Tarzan and the Ant Men

Tarzan and the Ant Men is a novel by American writer Edgar Rice Burroughs, the tenth book in his series about the jungle hero Tarzan. It was first published as a seven-part serial in the magazine Argosy All-Story Weekly for February 2, 9, 16 and 23 and March 1, 8 and 15, 1924. It was first published in book form in hardcover by A. C. McClurg in September 1924. The story was also adapted for Gold Key Comics in Tarzan #174-175 (1968).

Tarzan and the Ant Men
First edition cover
AuthorEdgar Rice Burroughs
CountryUnited States
SeriesThe Tarzan series
PublisherA. C. McClurg
Publication date
Media typePrint (Hardback)
Preceded byTarzan and the Golden Lion 
Followed byTarzan and the Tarzan Twins 

In the book Master of Adventure: The Worlds of Edgar Rice Burroughs, Richard A. Lupoff places Tarzan and the Ant Men in his list of essential Burroughs novels and states that it represents Burroughs at the peak of his creative powers.[1]

Plot summary

The story begins 1 year after the end of the previous novel (#9, Tarzan and the Golden Lion) which would place it around 1936 which would make Tarzan around 47 years old. His son Korak, now at about 23 has a verbal child, the grandchild of Tarzan.

Tarzan, the king of the jungle, enters an isolated country called Minuni, inhabited by a people four times smaller than himself, the Minunians, who live in magnificent city-states which frequently wage war against each other.

Tarzan befriends the king, Adendrohahkis, and the prince, Komodoflorensal, of one such city-state, called Trohanadalmakus, and joins them in war against the onslaught of the army of Veltopismakus, their warlike neighbours.

He is captured on the battle-ground and taken prisoner by the Veltopismakusians, whose scientist Zoanthrohago conducts an experiment reducing him to the size of a Minunian, and the ape-man is imprisoned and enslaved among other Trohanadalmakusian prisoners of war. He meets, though, Komodoflorensal in the dungeons of Veltopismakus, and together they are able to make a daring escape.

Spanish actor/Tarzan lookalike Esteban Miranda, who had been imprisoned in the village of Obebe, the cannibal, at the end of the previous novel, Tarzan and the Golden Lion, also appears in this adventure.

Major themes

Burrough's view on what is a natural relationship between the sexes is neatly illustrated by a secondary narrative thread in the novel, that one about the Alali or Zertalacolols, an ape-like matriarchal people living in the thorny forests which isolate Minuni from the rest of the worlds. When the enslaved and persecuted Alali males see that Tarzan is a male too and yet stronger and more formidable than any Alali female, they go to war against the females, and by killing or maiming several of them, subjugate them. When Tarzan, towards the end of the novel, meets the Alali again, the females are submissive and obedient to their mates and actually prefer it that way.

The Minunian city states and their politics are strongly reminiscent of those of Barsoom. They also share the Barsoomian philosophy of perpetual war as a good and commendable state, as illustrated by the words of Gefasto, the Commander in Chief of the Veltopismakusian armed forces:

We must have war. As we have found that there is no enduring happiness in peace or virtue, let us have a little war and a little sin. A pudding that is all of one ingredient is nauseating—it must be seasoned, it must be spiced, and before we can enjoy the eating of it to the fullest we must be forced to strive for it. War and work, the two most distasteful things in the world, are, nevertheless, the most essential to the happiness and the existence of a people. Peace reduces the necessity for labor, and induces slothfulness. War compels labor, that her ravages may be effaced. Peace turns us into fat worms. War makes men of us.[2]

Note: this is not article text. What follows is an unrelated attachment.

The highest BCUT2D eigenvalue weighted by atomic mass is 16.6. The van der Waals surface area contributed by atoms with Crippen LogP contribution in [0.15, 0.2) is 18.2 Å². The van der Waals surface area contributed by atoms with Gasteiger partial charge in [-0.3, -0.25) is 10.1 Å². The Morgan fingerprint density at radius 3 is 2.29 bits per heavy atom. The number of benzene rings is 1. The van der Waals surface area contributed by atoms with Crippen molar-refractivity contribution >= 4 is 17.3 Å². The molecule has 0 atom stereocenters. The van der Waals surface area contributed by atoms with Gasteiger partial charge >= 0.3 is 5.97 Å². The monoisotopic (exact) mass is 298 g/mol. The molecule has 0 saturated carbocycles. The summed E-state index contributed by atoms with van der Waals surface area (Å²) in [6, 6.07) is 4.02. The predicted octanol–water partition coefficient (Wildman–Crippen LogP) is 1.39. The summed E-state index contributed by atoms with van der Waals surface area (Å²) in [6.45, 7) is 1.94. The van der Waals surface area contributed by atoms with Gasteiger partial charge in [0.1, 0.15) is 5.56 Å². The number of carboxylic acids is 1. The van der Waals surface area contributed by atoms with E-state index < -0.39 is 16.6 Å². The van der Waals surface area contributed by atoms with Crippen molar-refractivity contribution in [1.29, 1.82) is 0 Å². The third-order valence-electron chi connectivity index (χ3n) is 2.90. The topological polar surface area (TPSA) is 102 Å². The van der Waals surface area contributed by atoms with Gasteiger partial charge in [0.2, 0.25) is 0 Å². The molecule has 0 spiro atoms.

Tarzan and the Ant Men marks the end of a sequence that began with Tarzan the Untamed and continued through Tarzan the Terrible and Tarzan and the Golden Lion in which Burroughs' vivid imagination and storytelling abilities hit their peak, and which is generally considered a highlight of the series.

The novel is also the last in the series to focus primarily on Tarzan's own affairs and to routinely feature the customary locales and supporting cast of the early novels. In later novels Burroughs largely dropped the use of such important characters as Jane and Korak, as well as the familiar base of Tarzan's African estate. Formerly pivotal characters would return only occasionally; Jane, La of Opar and Paul d'Arnot would each reappear once, while the Waziri or Jad-bal-ja the golden lion would only be brought in as needed to get Tarzan out of a tight spot. The Ape Man would become a seemingly rootless adventurer intervening in the affairs of an endlessly changing gallery of secondary characters whose goals and entanglements were henceforth to form the basis of the novels' plots. This shift in plot-type had first been presaged by the introduction of strong secondary characters as early as Tarzan the Untamed; after Tarzan and the Ant Men it would become dominant.

References in other literature

Tarzan and the Ant Men is referred to in Harper Lee's novel To Kill a Mockingbird (1960) as a book read by the young protagonist, Jean Louise ("Scout") Finch.

Comic adaptations

The book has been adapted into comic form by Gold Key Comics in Tarzan nos. 174-175, dated June–July 1969, with a script by Gaylord DuBois and art by Russ Manning.


  1. Richard A. Lupoff (2005). Master of Adventure: The Worlds of Edgar Rice Burroughs. Bison Books.
  2. Tarzan and the Ant-men, chapter ten.
Preceded by
Tarzan and the Golden Lion
Tarzan series
Tarzan and the Ant Men
Succeeded by
Tarzan and the Tarzan Twins
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